The verdict: The Devils are going rank very high on my watchability ratings for the year, but I really have no idea where they’re going to end up in the standings.

Colorado Avalanche

They’ll be really good because: They’re already good, and they’re young enough that they should get even better just by virtue of their stars developing. Every arrow on the dashboard is pointing in the same direction, and that direction is up.

And that’s why just about everyone seems to agree that they’re contenders. There are probably more than a few people reading this who aren’t even sure what there is to be confused about. They’re one of the best young teams in the league, they won a round last year and might have won another if the league’s replay review rules weren’t so dumb. They’re all set. What are we even talking about here?

They’ll be disappointing because: They won 38 games last year. That’s not great. They still made the playoffs, because they were in a conference where you could make the playoffs with 90 points. And they needed a league-leading 14 loser points just to get to that total.

Loser points are still points, so we can’t call the 2018-19 Avalanche a fluke; they earned their playoff spot based on the same system everyone else plays with. But if winning is the name of the game, this is a team that won fewer games than the Coyotes, just one more than the Flyers and Wild and just three more than the lowly Oilers.

Are we absolutely sure they should be anointed as some sort of guaranteed Cup contender?

But they’ll probably be great because: Well, yeah, they sure do seem like a Cup contender.

First of all, if winning is what matters then we need to factor in that the Avs did a fair amount of it during the playoffs, including knocking off the Flames in five and nearly beating the Sharks. The playoffs are a smaller sample size, but not too many bad teams make it within a misplaced toenail of the conference final.

Beyond that, you just have to look at the roster. They’ve got one of the very best players in the league on perhaps the very best contract in Nathan MacKinnon, who’ll only be 24 on opening night. Mikko Rantanen will be 23, and presumably, will have been signed by then. Basically all of the other key contributors are in their mid-20s, including new addition Nazem Kadri and starting goalie Philipp Grubauer. And maybe most impressive of all, the blue line is stacked with young talent, with Samuel Girard and Cale Makar looking like future stars and Bowen Byram on the way.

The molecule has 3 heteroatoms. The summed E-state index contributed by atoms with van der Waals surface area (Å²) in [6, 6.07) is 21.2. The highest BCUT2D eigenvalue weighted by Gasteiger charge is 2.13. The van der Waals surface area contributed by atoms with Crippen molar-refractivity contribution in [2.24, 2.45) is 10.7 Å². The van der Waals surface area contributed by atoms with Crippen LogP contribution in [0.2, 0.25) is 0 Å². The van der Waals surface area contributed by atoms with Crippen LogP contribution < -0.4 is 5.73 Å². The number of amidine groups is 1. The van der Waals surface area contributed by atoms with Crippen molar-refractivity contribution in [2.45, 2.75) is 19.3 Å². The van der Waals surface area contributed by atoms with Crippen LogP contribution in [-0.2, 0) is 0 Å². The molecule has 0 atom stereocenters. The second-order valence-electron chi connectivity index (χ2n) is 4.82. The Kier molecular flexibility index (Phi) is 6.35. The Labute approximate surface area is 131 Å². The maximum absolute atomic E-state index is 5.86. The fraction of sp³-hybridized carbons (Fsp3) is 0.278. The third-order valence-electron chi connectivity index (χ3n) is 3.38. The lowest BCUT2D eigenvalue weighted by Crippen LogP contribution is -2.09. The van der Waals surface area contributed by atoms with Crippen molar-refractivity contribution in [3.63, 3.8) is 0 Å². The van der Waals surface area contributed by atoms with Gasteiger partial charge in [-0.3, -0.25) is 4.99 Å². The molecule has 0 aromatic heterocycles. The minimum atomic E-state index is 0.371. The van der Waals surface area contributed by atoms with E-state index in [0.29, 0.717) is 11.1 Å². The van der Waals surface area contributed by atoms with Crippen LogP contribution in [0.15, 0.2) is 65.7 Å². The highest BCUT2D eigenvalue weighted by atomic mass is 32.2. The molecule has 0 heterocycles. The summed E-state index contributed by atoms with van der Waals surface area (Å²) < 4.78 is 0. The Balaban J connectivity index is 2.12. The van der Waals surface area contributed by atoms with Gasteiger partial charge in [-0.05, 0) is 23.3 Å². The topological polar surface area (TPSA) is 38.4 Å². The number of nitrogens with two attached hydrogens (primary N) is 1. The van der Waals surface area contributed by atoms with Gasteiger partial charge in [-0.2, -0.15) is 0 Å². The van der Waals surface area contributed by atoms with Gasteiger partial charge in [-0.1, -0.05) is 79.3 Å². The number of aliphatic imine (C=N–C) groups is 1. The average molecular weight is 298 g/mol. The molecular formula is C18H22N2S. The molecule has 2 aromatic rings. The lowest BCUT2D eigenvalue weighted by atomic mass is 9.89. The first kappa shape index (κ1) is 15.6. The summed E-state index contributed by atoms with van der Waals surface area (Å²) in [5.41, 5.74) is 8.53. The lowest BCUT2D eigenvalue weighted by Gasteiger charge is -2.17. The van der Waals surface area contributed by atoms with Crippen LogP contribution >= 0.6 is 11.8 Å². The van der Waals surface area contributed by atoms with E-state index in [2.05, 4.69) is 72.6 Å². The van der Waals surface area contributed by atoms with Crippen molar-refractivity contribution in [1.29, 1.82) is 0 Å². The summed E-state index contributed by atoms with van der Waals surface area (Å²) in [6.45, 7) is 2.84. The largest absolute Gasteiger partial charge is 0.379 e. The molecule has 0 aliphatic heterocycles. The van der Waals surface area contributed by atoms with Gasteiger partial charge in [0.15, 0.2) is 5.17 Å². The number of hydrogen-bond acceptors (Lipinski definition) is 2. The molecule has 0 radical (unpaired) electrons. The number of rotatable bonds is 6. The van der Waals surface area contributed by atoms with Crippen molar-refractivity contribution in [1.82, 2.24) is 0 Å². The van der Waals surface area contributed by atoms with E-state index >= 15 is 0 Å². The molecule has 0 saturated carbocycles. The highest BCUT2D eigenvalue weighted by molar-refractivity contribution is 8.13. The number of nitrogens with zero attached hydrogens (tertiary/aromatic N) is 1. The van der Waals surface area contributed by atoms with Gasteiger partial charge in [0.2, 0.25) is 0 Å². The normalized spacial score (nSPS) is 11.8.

It’s awfully hard to imagine this team not being even better next year.

Unless they’re not because: The blue line is indeed stacked with stud prospects, but young defenseman tend to have their ups and downs in the NHL, so the defense won’t necessarily be a sure thing in 2019-20. Grubauer’s never been a full-time starter and there’s no safety net with Semyon Varlamov gone. And while MacKinnon and Rantanen were both fantastic last year, there’s a flip side to that: Their two best forwards both had years where they looked unstoppable and the team still only won 38 games.

I know we keep coming back to that but look at this way. If we think that the Avalanche are going to be eight wins better than they were last year – which is a lot to improve in one offseason – they’re still behind the pace of teams like last year’s Jets, Predators, Islanders and Blue Jackets. They’d be a playoff team for sure. But are they more than that?

The verdict: If Grubauer disappoints and the younger players are inconsistent, they could conceivably take a step back. That feels unlikely and penciling the Avs in for improvement seems reasonable. But I think some of us are underestimating how far they may have to go to reach the league’s top tier, and this seems like a case where we’re all getting ahead of ourselves, if only by a season or two.